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© 2002, 2003 Michel Petitjean

petitjean@itodys.jussieu.fr

The quantitative mathematics of geometric chirality (handedness), symmetry, and probability theory are presented. Geometric chirality differs from physical interactions between light and matter - chiroptical phenomena like optical rotation or circular dichroism - in which optical chirality (requiring only absence of a symmetry point of inversion) can occur absent geometric chirality (requiring absence of a point, planes, and improper axes of symmetry). Petitjean has published an exhaustive technical review of quantiatitve symmetry measure, available as a 330K pdf file.

(Return to the parity Eötvös experiment.)

This definition of chirality embraces the classical and intuitive ideas that both direct
and indirect symmetries are dichotomous properties of a Euclidean set. A set * is*
or

A two-dimensional square's four vertices in 3-space form an achiral set.
Perturbation of the vertices' coordinates can create a chiral figure. A
tetrahedron is the limiting three-dimensional array, again achiral. What
criterion identifies these four points as an achiral or chiral figure?
Any 4-tuple of points may be viewed as a perturbed square or a perturbed
regular tetrahedron. Are all 4-tuples of points both achiral and chiral? No!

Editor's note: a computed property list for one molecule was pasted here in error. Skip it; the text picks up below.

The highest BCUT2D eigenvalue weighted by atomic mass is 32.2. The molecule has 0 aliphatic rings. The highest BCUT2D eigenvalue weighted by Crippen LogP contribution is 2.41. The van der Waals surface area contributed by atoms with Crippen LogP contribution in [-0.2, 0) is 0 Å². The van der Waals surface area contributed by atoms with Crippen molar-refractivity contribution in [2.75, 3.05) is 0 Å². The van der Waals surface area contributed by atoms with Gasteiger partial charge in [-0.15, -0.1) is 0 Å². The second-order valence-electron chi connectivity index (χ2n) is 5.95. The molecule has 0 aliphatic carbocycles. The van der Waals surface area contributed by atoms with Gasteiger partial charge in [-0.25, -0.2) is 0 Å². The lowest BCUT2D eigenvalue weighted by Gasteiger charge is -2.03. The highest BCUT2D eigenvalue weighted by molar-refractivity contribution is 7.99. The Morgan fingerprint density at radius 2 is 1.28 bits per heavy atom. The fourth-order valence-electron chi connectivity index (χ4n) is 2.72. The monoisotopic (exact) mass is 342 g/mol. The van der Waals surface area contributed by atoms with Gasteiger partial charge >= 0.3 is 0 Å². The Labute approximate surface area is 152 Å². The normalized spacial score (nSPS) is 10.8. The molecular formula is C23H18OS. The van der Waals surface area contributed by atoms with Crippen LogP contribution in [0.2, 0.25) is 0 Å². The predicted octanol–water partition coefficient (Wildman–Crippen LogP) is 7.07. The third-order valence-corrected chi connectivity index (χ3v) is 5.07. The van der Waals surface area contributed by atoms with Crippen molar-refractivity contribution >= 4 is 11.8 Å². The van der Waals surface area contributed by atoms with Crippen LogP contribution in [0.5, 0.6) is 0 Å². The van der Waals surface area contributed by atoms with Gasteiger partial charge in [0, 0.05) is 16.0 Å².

Chirality is a * continuous* measure: a set is

A quantitative chiral index is valid for various situations in Euclidean space:

- Different points can have identical coordinates (weighted points). The weights can be any non-negative real value.
- The number of points is not limited. "Continuous" geometric domains and homogeneous solids are included.
- Chirality is sensitive to dimensionality. A scalene triangle is chiral in a plane but achiral in three-space. The chirality measure should be defined for any number of spatial dimensions.

The chiral index should be independent of selection of a particular reflection plane to generate the mirror image, and insensitive to any isometric transformation of the distribution. Coincidence of a distribution with its inverted image is tested by translation and rotation of the inverted image to best superpose the two distributions, then measurement of how similar they are.

Measuring chirality is one case of measuring the similarity of two classes of equivalence of distributions: the set of all translated and rotated images of the original distribution, and the set of all its translated and rotated and inverted images. Any probability metric measuring the distance between two distributions measures this similarity. Quantitative chirality measure is related to the theory of probability metrics [1] and the Monge-Kantorovitch transportation problem [2] for which the cost of transporting one mass distribution to another one must be minimized.

What is a "continuous" measure of chirality? Two "close" distributions are expected to have "close" chiral indices. When a sequence of distributions converges to a limit, the associated sequence of chiral indices should converge to the chiral index of the limiting distribution. Any theory dealing with a "continuous" measure of chirality should specify which kind of convergence is considered in the space of the chiral entities.

Consider chlorofluoromethane C-H-H-Cl-F. It is an achiral structure provided the first hydrogen of the original molecule is allowed to match the second hydrogen of the reflected molecule, and the second hydrogen of the original molecule is allowed to match the first one of the reflected molecule.